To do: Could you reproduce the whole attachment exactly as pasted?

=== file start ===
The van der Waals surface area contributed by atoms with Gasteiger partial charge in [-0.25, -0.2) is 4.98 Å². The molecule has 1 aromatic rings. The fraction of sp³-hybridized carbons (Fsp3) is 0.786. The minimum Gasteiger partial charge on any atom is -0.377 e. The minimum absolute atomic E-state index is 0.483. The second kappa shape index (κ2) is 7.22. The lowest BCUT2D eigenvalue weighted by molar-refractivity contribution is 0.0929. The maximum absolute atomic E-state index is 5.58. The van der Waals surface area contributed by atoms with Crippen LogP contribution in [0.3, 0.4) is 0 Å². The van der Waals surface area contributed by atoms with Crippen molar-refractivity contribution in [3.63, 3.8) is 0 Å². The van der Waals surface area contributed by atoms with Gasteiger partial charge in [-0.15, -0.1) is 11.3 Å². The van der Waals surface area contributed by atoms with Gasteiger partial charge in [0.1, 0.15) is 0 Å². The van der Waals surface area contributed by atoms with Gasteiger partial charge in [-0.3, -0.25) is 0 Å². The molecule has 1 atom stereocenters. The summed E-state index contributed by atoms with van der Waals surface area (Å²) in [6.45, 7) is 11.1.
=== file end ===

The van der Waals surface area contributed by atoms with Gasteiger partial charge in [-0.25, -0.2) is 4.98 Å². The molecule has 1 aromatic rings. The fraction of sp³-hybridized carbons (Fsp3) is 0.786. The minimum Gasteiger partial charge on any atom is -0.377 e. The minimum absolute atomic E-state index is 0.483. The second kappa shape index (κ2) is 7.22. The lowest BCUT2D eigenvalue weighted by molar-refractivity contribution is 0.0929. The maximum absolute atomic E-state index is 5.58. The van der Waals surface area contributed by atoms with Crippen LogP contribution in [0.3, 0.4) is 0 Å². The van der Waals surface area contributed by atoms with Crippen molar-refractivity contribution in [3.63, 3.8) is 0 Å². The van der Waals surface area contributed by atoms with Gasteiger partial charge in [-0.15, -0.1) is 11.3 Å². The van der Waals surface area contributed by atoms with Gasteiger partial charge in [0.1, 0.15) is 0 Å². The van der Waals surface area contributed by atoms with Gasteiger partial charge in [-0.3, -0.25) is 0 Å². The molecule has 1 atom stereocenters. The summed E-state index contributed by atoms with van der Waals surface area (Å²) in [6.45, 7) is 11.1.